Suspected United Liberation Front of Asom (Independent) rebels gunned down a Hindi speaker in Assam’s Lakhimpur district early Thursday morning.
The killing is believed to be a subversive message to Prime Minister Narendra Modi ahead of his two-day visit for the annual conference of India’s police chiefs here this weekend.
For the Ulfa(I), led by Paresh Barua, Hindi speakers are representatives of ‘colonial powers’ in New Delhi.
Police said two motorcycle-borne Ulfa(I) militants fired at employees of a fuel outlet at Khelmati, 360 km north-east of Guwahati, killing Kumud Kumar Patel on the spot and injuring two others identified as Santosh Patel and Rupak Kumar. The two were hospitalized.
“Two employees were asleep when the assailants opened fire indiscriminately,” SK Bhuyan, district police chief, said.
Almost simultaneously, security forces killed an Ulfa(I) rebel named Mridul Gogoi near Tingkhang in eastern Assam’s Dibrugarh district. The outfit, while owning up to the Lakhimpur attack, said Gogoi belonged to the pro-talks faction of the Ulfa.
On Thursday morning, the police in Guwahati seized three boxes of explosives from a commercial vehicle near Mizoram House in the city. They arrested the driver, Saharuddin Barbhuiya and another passenger.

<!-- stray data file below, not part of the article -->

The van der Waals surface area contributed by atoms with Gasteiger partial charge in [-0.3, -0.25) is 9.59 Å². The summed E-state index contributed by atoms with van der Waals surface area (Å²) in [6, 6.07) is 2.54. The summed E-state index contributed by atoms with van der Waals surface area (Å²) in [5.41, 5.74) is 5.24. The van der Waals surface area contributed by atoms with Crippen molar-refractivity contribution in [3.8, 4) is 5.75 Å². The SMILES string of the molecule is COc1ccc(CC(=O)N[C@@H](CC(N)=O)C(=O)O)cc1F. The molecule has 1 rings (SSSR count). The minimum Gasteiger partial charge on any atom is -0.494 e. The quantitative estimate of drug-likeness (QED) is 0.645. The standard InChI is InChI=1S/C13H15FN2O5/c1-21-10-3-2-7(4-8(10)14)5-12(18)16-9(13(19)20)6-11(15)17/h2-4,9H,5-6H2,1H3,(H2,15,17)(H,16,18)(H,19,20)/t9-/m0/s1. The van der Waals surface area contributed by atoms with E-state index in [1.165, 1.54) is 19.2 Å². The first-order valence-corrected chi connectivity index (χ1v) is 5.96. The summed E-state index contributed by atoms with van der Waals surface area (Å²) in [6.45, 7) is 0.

Barbhuiya told the police the boxes were loaded by a courier agency in Mizoram capital Aizawl on Wednesday. Police found some 1,800 detonators, more than 500 gelatin sticks and 12 rolls of wire in them.
The police in eastern Assam’s Tinsukia district too recovered four rocket launchers, a carbine, 40 live cartridges and five explosive devices. “These were found in a field in the morning,” additional SP Sauravjyoti Saikia said.
“Ruling party members in New Delhi and in Assam are always on the target of militant outfits such as Ulfa(I) and National Democratic Front of Bodoland.
Recovery of explosives has made us tighten security in view of the Prime Minister’s visit,” Assam police chief Khagen Sarma said.
Apart from Modi’s visit, police are also wary of terror strikes the Ulfa(I) might carry out to mark its annual ‘protest day’ on November 28.